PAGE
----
With the end of its term looming and after weeks of Senate inaction, the U.S. Congress on Sunday said both houses had agreed to the terms of a second pandemic relief bill totaling some $900 billion.
Among other provisions, the bill would authorize direct payments of up to $600 per adult and child; $300 more in weekly unemployment assistance; $13 billion in added food and child nutrition benefits; more than $284 billion for forgivable paycheck protection loans for businesses; and $4 billion to provide vaccines in poor countries, according to a summary of the bill from House Speaker Nancy Pelosi (D-CA).
In an emailed statement Monday, the Retail Industry Leaders Association hailed the package as "an important first step." The National Retail Federation declined to comment until after the final vote, which was expected Monday.
When the U.S. Senate left for Thanksgiving without taking up the further pandemic support passed by the House in May, hopes that anything would get done before the end of the Congressional term were considerably dimmed.
But pressure has been mounting as the stimulus effect of the first round — a $3 trillion package that included $1,200 in direct payments per person — has steadily waned. Earlier this month, the U.S. Labor Department counted nearly 10 million jobs lost since February, and several economists noted how much that was undermining retail sales. Analysts at GlobalData found evidence that income and job loss in the U.S. were triggering bargain hunting in the third quarter, just when many retailers were attempting to get a jump on the holiday season.
The bill under consideration on Monday isn't even a third of what the U.S. pulled together in the spring, which Federal Reserve Chairman Jerome Powell in an October speech called "by far the largest and most innovative fiscal response to an economic crisis since the Great Depression." But it's twice what UBS economists had previously anticipated, which bodes well for the first quarter and beyond, they said in a recent report on the U.S. economy. Still, recovery depends a lot on the virus itself and the success of the vaccines that are being distributed now.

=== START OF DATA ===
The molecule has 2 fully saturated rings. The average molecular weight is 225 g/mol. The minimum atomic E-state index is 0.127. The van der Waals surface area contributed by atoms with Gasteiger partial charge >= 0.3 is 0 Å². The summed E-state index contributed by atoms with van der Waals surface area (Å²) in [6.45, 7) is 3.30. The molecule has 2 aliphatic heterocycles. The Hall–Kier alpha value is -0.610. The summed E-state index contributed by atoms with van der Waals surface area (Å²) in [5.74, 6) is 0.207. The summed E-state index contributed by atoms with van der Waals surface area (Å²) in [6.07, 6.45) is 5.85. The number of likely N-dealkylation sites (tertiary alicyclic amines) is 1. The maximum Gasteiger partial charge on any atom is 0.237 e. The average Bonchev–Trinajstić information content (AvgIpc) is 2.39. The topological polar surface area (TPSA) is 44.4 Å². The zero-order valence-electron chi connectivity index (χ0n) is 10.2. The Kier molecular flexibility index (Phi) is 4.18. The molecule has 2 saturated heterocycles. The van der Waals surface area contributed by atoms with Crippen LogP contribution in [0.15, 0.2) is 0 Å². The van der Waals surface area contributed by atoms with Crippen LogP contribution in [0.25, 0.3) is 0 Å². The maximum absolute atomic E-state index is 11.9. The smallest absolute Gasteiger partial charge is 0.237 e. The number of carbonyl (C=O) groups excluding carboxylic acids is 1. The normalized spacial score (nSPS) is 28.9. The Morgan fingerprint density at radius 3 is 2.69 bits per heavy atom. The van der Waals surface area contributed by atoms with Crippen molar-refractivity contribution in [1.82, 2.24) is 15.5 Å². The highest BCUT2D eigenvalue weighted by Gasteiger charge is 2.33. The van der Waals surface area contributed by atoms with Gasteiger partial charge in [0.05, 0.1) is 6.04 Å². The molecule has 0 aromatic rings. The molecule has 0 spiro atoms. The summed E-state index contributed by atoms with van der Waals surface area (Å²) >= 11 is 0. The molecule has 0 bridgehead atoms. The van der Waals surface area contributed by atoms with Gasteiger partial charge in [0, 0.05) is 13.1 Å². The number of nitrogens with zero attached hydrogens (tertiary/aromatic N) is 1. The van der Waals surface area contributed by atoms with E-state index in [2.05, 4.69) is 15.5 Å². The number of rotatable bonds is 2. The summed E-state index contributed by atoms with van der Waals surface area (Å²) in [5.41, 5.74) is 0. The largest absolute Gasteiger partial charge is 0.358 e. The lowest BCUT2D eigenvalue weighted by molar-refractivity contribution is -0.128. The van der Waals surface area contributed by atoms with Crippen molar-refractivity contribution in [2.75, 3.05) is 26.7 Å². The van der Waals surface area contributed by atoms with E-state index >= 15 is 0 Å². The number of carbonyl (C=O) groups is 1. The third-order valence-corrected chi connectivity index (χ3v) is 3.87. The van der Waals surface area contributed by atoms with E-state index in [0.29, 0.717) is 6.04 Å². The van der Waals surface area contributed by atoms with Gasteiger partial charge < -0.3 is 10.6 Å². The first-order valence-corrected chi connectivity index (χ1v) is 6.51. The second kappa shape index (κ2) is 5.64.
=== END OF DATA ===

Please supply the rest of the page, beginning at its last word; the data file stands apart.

"By the end of Q2, we expect reported cases to be close to zero," UBS economists led by Seth Carpenter said in the Dec. 18 note. "If that forecast is borne out, consumer spending—especially spending on services—should surge in Q2. Indeed, we expect the pickup to begin as early as March. But the path of the economy between now and then is very rocky."
UBS's second quarter outlook on the virus may be overly optimistic, considering the many unknowns about the timing and distribution of vaccines. Health care workers and older people are being prioritized now, and the NRF in a letter to the CDC urged public health officials to include retail workers among those to be vaccinated early.
It's not clear when vaccines will be widely available to the public, but more than half of U.S. consumers say they won't get one once they are, according to research from Fluent. Matt Conlin, co-founder and president of the marketing company, said that retailers should avoid thinking that consumers will be over the pandemic any time soon.
"With less than half of Americans ... currently planning to get vaccinated, retail marketers should instead focus on enduring values like safety and convenience that will remain a top priority for consumers and continue to shape the shopping journey even after the vaccine is distributed," Conlin said in emailed comments.